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              This is technically the same situation C++ is in, only more visible in Rust, because it uses dependencies more.

              This is not quite right. C++, like C, does not mandate an ABI as part of the standard. This is an intentional choice to allow for a large space of possible implementations. Some platforms do not standardise an ABI at all. On embedded platforms, it’s common to recompile everything together, so no standard ABI is needed. On Windows, there was a strong desire for ABIs to be language agnostic, so things like COM were pushed for cross-library interfaces, allowing C++, VB, and .NET to share richer interfaces.

              In contrast, *NIX platforms standardised on the Itanium C++ ABI about 20 years ago. GCC, Clang, XLC, ICC, and probably other C++ compilers have used this ABI and therefore been able to generate libraries that work with different compilers and different versions of compilers for all of this time. This includes rules about inline functions and templates, as well as exceptions, RTTI, thread-safe static initialisers, name mangling, and so on.

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                Existence of a de-facto ABI still does not make templates, macros, and inlining actually support dynamic linking. It just precisely defines how they don’t work. These features are fundamentally tied to the code on the user side, and end up at least partially in the user binary. Some libraries are just very careful about not using macros/inlines/templates near their ABI in ways that would expose that they don’t work correctly with dynamic linking (having a symbol for a particular template instantiation is not sufficient, because a change to template’s source code could have changed what needs to be instantiated). Rust can do the same.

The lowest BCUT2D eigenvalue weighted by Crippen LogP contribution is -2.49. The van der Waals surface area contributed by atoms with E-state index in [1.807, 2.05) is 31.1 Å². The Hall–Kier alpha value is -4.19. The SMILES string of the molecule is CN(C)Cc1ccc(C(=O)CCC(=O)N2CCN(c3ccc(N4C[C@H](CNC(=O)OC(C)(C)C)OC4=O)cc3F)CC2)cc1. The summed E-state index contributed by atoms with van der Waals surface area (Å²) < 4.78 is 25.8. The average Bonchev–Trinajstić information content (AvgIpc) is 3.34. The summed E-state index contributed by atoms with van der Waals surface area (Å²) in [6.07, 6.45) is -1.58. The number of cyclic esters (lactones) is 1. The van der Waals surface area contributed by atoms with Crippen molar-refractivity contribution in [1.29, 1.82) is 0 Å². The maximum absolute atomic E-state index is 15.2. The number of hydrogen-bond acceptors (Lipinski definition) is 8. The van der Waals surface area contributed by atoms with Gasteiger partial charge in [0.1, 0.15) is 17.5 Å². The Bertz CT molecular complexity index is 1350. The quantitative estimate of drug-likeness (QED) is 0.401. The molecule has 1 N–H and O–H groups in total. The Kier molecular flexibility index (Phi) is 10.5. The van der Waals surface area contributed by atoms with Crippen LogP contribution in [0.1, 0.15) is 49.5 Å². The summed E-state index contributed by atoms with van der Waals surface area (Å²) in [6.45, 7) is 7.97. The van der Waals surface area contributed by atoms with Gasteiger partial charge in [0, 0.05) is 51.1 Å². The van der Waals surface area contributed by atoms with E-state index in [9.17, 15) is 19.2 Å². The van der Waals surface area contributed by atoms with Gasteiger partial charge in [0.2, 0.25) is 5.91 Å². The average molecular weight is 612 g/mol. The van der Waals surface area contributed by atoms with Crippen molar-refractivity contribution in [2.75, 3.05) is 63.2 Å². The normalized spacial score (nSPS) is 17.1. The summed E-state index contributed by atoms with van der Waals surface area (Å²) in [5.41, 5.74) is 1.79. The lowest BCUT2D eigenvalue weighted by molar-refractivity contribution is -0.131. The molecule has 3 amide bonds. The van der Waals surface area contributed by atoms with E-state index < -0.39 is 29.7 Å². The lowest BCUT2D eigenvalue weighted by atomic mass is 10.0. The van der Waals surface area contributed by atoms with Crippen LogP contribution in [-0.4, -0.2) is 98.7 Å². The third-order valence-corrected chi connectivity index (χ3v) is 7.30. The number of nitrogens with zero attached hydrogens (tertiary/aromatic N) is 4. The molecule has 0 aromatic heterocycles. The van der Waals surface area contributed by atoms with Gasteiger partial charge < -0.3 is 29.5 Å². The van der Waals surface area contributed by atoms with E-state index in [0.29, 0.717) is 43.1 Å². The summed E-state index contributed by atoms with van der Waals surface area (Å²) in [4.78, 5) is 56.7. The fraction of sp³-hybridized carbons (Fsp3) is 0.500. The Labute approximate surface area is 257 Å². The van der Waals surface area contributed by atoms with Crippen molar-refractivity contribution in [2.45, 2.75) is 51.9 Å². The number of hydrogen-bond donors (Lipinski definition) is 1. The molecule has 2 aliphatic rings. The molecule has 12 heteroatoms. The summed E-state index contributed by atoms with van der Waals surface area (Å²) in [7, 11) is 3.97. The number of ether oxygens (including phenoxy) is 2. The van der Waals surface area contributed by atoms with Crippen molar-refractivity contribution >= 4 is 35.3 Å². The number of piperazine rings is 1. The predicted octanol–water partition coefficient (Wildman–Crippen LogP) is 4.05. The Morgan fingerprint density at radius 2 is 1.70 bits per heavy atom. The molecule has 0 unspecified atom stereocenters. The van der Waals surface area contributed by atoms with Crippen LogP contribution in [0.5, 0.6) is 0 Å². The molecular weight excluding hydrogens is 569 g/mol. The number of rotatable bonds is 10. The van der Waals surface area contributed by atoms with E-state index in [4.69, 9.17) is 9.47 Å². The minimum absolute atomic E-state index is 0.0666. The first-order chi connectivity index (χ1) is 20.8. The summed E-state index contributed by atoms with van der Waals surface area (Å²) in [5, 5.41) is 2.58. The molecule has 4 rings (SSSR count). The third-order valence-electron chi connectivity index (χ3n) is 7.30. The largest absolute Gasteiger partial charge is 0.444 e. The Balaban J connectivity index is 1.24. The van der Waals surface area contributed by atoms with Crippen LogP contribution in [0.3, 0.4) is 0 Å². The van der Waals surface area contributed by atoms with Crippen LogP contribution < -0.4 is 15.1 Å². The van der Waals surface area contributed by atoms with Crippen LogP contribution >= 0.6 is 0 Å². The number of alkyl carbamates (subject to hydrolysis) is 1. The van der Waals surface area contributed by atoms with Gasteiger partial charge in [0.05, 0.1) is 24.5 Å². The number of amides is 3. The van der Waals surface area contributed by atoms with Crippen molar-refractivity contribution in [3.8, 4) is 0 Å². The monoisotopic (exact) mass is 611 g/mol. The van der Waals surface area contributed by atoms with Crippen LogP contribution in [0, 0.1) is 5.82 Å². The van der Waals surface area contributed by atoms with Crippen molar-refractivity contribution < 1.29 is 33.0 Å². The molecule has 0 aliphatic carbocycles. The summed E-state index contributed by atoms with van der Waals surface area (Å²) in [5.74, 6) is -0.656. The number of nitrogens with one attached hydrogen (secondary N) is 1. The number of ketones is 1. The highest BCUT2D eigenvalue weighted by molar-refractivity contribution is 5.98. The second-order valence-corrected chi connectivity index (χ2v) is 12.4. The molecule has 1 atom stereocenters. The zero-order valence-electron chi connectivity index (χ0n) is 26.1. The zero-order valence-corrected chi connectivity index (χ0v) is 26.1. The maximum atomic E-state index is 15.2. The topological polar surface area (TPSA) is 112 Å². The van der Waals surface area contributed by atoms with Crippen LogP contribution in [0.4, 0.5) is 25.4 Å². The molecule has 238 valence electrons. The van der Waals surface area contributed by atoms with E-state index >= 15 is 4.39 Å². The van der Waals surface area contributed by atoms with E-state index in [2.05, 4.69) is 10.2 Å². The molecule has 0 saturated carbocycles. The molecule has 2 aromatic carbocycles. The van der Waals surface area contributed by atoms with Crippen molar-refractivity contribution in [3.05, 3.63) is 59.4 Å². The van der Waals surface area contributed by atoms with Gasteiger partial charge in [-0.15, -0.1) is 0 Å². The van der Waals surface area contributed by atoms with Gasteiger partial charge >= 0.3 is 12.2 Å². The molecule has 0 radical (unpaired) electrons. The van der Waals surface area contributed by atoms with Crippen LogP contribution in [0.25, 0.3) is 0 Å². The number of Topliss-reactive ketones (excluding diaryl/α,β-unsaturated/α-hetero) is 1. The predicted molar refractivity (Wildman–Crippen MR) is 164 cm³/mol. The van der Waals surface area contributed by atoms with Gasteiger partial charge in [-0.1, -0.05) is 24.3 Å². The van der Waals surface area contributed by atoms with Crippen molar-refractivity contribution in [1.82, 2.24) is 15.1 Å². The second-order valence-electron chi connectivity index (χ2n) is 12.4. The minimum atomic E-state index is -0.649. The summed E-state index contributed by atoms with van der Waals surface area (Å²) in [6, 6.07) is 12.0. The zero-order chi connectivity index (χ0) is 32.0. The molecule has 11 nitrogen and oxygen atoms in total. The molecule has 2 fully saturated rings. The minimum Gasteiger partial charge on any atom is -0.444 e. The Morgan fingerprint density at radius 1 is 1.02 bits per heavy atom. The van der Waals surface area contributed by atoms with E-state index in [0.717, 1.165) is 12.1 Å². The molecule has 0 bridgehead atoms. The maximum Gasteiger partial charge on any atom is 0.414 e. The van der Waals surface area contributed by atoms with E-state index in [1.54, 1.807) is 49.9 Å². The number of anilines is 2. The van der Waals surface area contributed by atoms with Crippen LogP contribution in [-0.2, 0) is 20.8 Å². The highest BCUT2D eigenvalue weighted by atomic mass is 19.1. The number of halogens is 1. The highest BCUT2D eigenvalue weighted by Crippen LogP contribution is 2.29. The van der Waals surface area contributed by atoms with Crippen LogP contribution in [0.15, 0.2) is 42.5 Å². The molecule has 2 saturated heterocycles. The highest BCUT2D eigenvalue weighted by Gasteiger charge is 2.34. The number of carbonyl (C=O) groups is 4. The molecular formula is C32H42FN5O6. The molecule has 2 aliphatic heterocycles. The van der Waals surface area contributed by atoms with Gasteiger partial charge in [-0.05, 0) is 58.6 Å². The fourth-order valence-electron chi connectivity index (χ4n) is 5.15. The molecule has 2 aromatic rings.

Swift is the only language that has a real ABI for dynamic linking of generics that actually supports changing the generic code, but it comes at a significant runtime cost.

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                  Existence of a de-facto ABI still does not make templates, macros, and inlining actually support dynamic linking

                  The Itanium ABI for C++ is not a de-facto ABI, it is a de-jure standard that has been specified as the platform ABI for pretty much every platform except Windows (Fuchsia has a few minor tweaks as do a couple of other platforms, but they are all documented standards). It is maintained by a group of folks working on compiler toolchains.

                  It does support dynamic linking of templates. Macros have no run-time existence and so this does not matter, however you can declare a template specialisation in a header, define it in a DSO, and link it to get the instantiation. If you want it to work with a custom type, then you need to place it in the header, but then the ABI specifies the way that these are lowered to COMDATs so that if two DSOs provide the same specialisation the run-time linker will select a single version at load time.

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                    With the macro problem I mean a situation like a dependency exporting a macro:

                    #define ADD(a,b) (a-b)

                    And when the the dependency releases a new version with a bugfix:

                    #define ADD(a,b) ((a)+(b))